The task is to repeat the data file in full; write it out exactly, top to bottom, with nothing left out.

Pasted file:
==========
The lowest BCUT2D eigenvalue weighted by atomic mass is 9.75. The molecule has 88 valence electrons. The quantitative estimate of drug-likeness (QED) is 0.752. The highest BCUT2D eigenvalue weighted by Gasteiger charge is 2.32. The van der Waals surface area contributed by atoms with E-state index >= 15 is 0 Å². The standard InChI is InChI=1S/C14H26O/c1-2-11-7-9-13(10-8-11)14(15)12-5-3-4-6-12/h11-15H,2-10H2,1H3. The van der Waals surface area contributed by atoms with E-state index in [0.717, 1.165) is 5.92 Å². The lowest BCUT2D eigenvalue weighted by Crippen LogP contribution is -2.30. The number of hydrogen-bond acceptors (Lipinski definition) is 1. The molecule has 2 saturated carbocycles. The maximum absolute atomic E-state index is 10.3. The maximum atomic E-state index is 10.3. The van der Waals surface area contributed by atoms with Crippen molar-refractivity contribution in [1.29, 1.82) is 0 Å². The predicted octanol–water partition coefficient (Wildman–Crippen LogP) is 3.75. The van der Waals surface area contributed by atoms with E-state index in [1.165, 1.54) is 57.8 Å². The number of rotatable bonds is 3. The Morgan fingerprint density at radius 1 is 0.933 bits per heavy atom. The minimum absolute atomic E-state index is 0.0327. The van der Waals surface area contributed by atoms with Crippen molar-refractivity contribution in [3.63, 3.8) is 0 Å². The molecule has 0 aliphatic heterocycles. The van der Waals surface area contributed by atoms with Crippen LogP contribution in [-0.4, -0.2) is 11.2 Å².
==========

The lowest BCUT2D eigenvalue weighted by atomic mass is 9.75. The molecule has 88 valence electrons. The quantitative estimate of drug-likeness (QED) is 0.752. The highest BCUT2D eigenvalue weighted by Gasteiger charge is 2.32. The van der Waals surface area contributed by atoms with E-state index >= 15 is 0 Å². The standard InChI is InChI=1S/C14H26O/c1-2-11-7-9-13(10-8-11)14(15)12-5-3-4-6-12/h11-15H,2-10H2,1H3. The van der Waals surface area contributed by atoms with E-state index in [0.717, 1.165) is 5.92 Å². The lowest BCUT2D eigenvalue weighted by Crippen LogP contribution is -2.30. The number of hydrogen-bond acceptors (Lipinski definition) is 1. The molecule has 2 saturated carbocycles. The maximum absolute atomic E-state index is 10.3. The maximum atomic E-state index is 10.3. The van der Waals surface area contributed by atoms with Crippen molar-refractivity contribution in [1.29, 1.82) is 0 Å². The predicted octanol–water partition coefficient (Wildman–Crippen LogP) is 3.75. The van der Waals surface area contributed by atoms with E-state index in [1.165, 1.54) is 57.8 Å². The number of rotatable bonds is 3. The Morgan fingerprint density at radius 1 is 0.933 bits per heavy atom. The minimum absolute atomic E-state index is 0.0327. The van der Waals surface area contributed by atoms with Crippen molar-refractivity contribution in [3.63, 3.8) is 0 Å². The molecule has 0 aliphatic heterocycles. The van der Waals surface area contributed by atoms with Crippen LogP contribution in [-0.4, -0.2) is 11.2 Å².